As I shared before on here, a couple of months ago, I received a review copy of a new release from IVP. The book is Slow Church: Cultivating Community in the Patient Way of Jesus, co-authored by Christopher Smith and John Pattison.
I can truly say that this is one of the better books I’ve read in my 17+ years as a Christian, for it captures a lot of what I see the church called to in the present-day.
What is that call? Let’s explore through the lens of Slow Church.
The idea of “slow church” taken up by Smith and Pattison was spawned off of the “slow food” movement launched in late 1989. It all centered around the protestation of a McDonald’s opening in Rome. During the demonstration, the crowd chanted: “We don’t want fast food! We want slow food!”
And, so, the authors of this book are calling us to “slow church,” that is, away from the McDonaldization and industrialization of the church that swept in like a tidal wave over the last half of the 20th century. The subtitle – Cultivating Community in the Patient Way of Jesus – lays out the thrust of their thesis. Community cannot ultimately be established in a few, short, microwavable steps. It takes time – time to put our roots down, time to know each other authentically and well, time to impact a neighborhood, time to do just about everything.
As the authors report, sociologist, George Ritzer, identified four dimensions of McDonaldization: “efficiency, predictability, calculability (quantifiable results) and control – or at least the illusion of control” (p14-15). While these characteristics might be considered proper within a free-market business model (though I might personally challenge some of these if and as they become destructive to human beings and all of creation), they will accomplish little in the long-term of God’s plan amongst God’s people in God’s earth. You cannot franchise the kingdom of God, nor the expression of his kingdom within the local church.
In contrast, Smith and Pattison reimagine the principles of the slow food movement through three categories: ethics, ecology and economy.
“By ethics we mean an allegiance to quality as opposed to quantity or efficiency. The ethics of Slow Church is the challenge to be, faithfully and well, the embodiment of Christ in a particular place. By ecology we mean that our call to follow Christ must be understood within God’s mission of the reconciliation of all things. This compels us to pay more attention to not only what we are pursuing as churches, but how we do so. Economy refers to God’s abundant provision for God’s reconciling work.” (p16)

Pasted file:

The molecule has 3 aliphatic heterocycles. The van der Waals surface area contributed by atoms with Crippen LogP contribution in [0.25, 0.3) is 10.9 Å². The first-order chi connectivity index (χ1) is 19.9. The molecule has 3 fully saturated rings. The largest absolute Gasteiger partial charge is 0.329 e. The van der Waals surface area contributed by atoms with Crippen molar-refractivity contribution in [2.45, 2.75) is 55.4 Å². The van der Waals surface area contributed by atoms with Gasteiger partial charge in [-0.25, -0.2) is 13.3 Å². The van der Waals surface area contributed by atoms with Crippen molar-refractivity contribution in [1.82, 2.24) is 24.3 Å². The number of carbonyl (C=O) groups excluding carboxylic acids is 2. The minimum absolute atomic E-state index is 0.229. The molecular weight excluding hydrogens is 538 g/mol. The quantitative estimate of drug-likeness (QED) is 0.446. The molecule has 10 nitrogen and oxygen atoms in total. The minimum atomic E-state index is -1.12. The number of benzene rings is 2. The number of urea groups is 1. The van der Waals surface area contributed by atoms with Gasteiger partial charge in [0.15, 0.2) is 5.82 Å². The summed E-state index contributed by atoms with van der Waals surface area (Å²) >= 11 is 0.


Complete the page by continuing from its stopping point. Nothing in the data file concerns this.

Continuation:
As a result of their thesis, the authors flesh out these three categories of slow church as follows:
- Ethics: terroir (or actual place), stability and patience
- Ecology: wholeness, work and sabbath
- Economy: abundance, gratitude and hospitality
A final chapter in the book shares how we, the church, the local church, can have dinner table conversations as a way of being church. Have we ever noticed how important food is in Scripture?
And that’s been my own premise as of late: families don’t usually stare at the back of each other’s heads for an hour and a half. Of course, there is a time for gathered instruction, which we might accomplish in our Sunday gatherings. But even that whole time should be spent in better ways of engaging with God together and with one another together. As Larry Crabb notes in his book, Becoming a True Spiritual Community, we need to turn our chairs towards one another in conversation to build actual community, actual togetherness.
I love the book’s proposal of slow church. I think God is in to slow, patient building – think of the long-haul perspective for revealing his Son and Messiah, Jesus; think of the patient unfolding of Scripture over centuries and centuries; think of the longest wait we’ve encountered as God’s people, that being the final summing up of all things at the coming of Jesus.
God loves to take his good time. Perhaps we should take up the ways of our Father as well.
Would I recommend this book? Well, noting I’ve said it’s one of the top books I’ve read in my Christian life, then, yes, of course, I would recommend it. To all – pastors, theologians and lay-folk. To all – Evangelicals, Protestant mainlines, Eastern Orthodox and Roman Catholics. Matter of fact, I think it will now be a main text of the Missiology class I teach in the spring. It’s well worth your time and investment.